The Lahore Literary Festival was founded in 2012 with an aim to steer and enrich public discourse through writing and the arts, in intellectually-stimulating directions. LLF explores the dialogue and interface between literature and the arts that shape our cultural, social, economic, and political frameworks. The Festival aims to bring together, discuss, and celebrate the diverse and pluralistic literary traditions of Lahore—a city of the arts, activism, and big ideas.
Lahore is widely known for its cultural and literary past; from Massenet's Le roi de Lahore to Kipling's Kim and Bapsi Sidhwa's The Croweaters. Yet, in the decade before we launched, Lahore's public spaces had diminished and free speech been a direct casualty of that. The city's rich niches of creativity were isolated and there was no cohering framework to talk to each other. We felt that by exploring the gloriously cultural heritage of Lahore we could make the present more fertile for creative expressions and civic debate.
Through LLF we have married the city's disparate threads of creativity and cultural freedoms in a common pool of ideas, discussions, and dissent. Artists, musicians, theorists, architects, food writers, historians, filmmakers, and writers from Pakistan and abroad come together at the LLF to share ideas in vibrant sessions that help speakers and audiences alike explore new angles and cross-disciplinary collaborations.
Lahore's past traditions of diversity, tolerance, and a cosmopolitan ethos have been foregrounded annually at the festival. Shared experiences of feminism across the Muslim world and South Asia have been presented before the audiences. Thought-provoking sessions on cultural preservation and saving heritage have been organised to underscore our cultural identity. And we have prominently featured in our programming minorities, such as the writer Sidhwa and columnist Ardeshir Cowasjee (posthumously) in a series on what constitutes being an ideal citizen in Pakistan to underscore a broader, heterogenous collectivity of Pakistan, but also to stimulate debate on the state and its morphing sense of ideal citizenship especially in light of a faith-based polity.
LLF brings a phenomenal feel-good vibe among the city's citizens and visitors
The LLF, as a free and open-to-public festival, in Lahore draws tens of thousands of attendees. It has become the city's premier cultural event and brings a phenomenal feel-good vibe among the city's citizens and visitors. The success of the LLF is greatly attributable to the passion of its volunteers and the gusto and civic pride that the citizens manifest, for instance, in queuing up for the sessions, a sight which one may not come across that easily especially in other public spaces in Lahore.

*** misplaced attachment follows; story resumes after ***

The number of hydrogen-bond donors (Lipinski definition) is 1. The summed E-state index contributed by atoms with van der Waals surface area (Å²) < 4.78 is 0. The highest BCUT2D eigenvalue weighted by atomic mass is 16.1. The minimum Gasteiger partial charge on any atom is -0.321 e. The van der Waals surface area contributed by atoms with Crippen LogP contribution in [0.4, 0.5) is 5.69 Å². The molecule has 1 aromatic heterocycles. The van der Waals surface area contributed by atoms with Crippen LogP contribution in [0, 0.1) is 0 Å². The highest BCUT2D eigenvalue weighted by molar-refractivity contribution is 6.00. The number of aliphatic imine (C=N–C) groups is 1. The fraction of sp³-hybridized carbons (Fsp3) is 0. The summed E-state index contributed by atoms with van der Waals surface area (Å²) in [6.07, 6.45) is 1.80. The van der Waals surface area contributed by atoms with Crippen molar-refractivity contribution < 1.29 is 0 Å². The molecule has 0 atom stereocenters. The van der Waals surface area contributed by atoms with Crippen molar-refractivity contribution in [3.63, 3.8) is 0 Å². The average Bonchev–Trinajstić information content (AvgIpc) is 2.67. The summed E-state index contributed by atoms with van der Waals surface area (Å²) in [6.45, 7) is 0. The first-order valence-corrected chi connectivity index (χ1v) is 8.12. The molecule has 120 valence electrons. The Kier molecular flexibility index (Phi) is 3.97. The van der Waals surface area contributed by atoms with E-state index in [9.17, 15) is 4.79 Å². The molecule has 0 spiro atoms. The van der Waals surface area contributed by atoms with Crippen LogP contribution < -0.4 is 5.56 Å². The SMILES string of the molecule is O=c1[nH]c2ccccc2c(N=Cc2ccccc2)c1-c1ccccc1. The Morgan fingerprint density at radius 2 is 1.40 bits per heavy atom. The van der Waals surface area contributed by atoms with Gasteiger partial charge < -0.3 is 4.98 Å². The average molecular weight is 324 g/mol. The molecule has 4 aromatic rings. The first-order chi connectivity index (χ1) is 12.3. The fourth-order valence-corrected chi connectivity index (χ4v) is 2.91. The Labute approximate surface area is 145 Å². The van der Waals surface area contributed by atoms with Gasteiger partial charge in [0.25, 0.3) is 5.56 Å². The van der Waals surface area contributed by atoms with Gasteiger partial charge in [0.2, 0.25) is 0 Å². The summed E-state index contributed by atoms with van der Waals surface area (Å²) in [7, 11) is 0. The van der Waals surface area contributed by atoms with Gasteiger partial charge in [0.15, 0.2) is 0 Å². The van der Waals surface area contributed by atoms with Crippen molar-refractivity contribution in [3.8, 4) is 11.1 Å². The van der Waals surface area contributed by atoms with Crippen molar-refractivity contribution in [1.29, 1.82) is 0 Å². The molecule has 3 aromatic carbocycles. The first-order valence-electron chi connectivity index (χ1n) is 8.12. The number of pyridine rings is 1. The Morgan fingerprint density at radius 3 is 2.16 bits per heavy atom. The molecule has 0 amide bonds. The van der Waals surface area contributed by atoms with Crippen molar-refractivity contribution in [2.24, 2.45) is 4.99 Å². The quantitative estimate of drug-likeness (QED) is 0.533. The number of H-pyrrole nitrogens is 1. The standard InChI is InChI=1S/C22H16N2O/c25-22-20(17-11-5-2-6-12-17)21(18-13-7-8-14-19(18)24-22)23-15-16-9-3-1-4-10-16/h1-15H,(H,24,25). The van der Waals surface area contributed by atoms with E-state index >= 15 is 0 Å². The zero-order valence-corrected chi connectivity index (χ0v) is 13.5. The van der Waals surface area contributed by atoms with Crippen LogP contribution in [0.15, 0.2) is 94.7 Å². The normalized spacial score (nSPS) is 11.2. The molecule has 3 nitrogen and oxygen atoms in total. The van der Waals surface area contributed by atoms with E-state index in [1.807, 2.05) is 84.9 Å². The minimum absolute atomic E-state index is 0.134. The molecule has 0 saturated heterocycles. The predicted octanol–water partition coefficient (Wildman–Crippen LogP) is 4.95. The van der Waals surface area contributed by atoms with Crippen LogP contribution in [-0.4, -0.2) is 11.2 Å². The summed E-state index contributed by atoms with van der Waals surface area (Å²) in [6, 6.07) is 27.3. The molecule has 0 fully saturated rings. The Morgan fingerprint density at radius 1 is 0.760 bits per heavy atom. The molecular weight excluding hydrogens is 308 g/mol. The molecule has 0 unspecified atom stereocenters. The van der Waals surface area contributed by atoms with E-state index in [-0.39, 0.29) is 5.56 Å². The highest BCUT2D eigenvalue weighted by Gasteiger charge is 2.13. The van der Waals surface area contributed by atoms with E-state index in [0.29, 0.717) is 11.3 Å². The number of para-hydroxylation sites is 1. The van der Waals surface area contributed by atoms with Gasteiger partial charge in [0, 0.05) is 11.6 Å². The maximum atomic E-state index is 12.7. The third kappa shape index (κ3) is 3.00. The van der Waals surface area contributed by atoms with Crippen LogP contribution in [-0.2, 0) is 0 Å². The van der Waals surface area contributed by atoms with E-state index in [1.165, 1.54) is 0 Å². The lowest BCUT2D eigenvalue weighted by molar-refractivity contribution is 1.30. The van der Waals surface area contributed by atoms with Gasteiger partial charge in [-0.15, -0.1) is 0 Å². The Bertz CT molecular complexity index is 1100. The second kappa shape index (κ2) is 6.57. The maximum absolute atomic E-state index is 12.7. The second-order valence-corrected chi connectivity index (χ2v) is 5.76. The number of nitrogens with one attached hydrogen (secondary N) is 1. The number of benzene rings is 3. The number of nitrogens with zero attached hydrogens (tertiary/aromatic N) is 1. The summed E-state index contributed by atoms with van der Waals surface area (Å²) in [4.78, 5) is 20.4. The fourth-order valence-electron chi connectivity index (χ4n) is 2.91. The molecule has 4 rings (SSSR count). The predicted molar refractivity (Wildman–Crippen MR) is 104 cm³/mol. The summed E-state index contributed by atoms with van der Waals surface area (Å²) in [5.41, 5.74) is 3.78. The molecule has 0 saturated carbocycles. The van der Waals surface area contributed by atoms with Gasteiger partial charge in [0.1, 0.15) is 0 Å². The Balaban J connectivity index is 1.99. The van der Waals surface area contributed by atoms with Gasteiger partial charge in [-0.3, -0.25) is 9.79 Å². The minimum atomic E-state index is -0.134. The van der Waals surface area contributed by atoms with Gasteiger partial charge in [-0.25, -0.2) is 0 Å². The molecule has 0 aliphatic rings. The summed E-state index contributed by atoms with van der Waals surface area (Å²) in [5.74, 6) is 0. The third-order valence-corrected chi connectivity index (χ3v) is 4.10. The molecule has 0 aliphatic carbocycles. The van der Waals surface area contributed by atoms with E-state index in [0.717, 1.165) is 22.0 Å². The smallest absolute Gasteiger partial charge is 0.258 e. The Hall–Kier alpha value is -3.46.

In October 2016 we launch a London edition of the Lahore Literary Festival that aims to show Lahore as a construct of ideas, as a city of openness and inquiry; that is confident and curious to embrace diverse voices for a more sophisticated understanding of the troubled world we live in. Unless and until we look beyond our immediate community and boundaries, how can we thwart provincialism that is a recurring phenomenon in today's world with borders becoming yet more reinforced?? The LLF London sessions bring in a mosaic of Pakistan's creativity in writing, poetry, politics and reportage to present the cultural and political make-up of a dynamic, young country (with over 60% of the population at or under 25 year olds) for the world to appreciate its complexity in spite of the weariness of terrorism and challenges that the Pakistani state faces. LLF builds its programming around citizens' perspectives, ordinary people's stories, and the sense of the city. With a history spanning millennia, Lahore has many such histories and stories, visual, oral and textual, that have to be taken beyond our borders to serve as the totemic reference to not just Lahore, but modern-day Pakistan.
About Razi Ahmed
Razi Ahmed is Founder and Director of Lahore Literature Festival. Lahore Literary Festival in London takes place on Saturday 29th October 2016 at the British Museum. For more information, see http://www.lahorelitfest.com/llf-london-2016/
Read on: In Pakistan, Literary Spring is both Renaissance and Resistance, NPR
Want to continue the thinking? Watch Liz Berry and Benjamin Zephaniah discuss regional identities and the role of a festival in place-making from Birmingham Book Festival. If you work professionally anywhere in literature, join the conversation.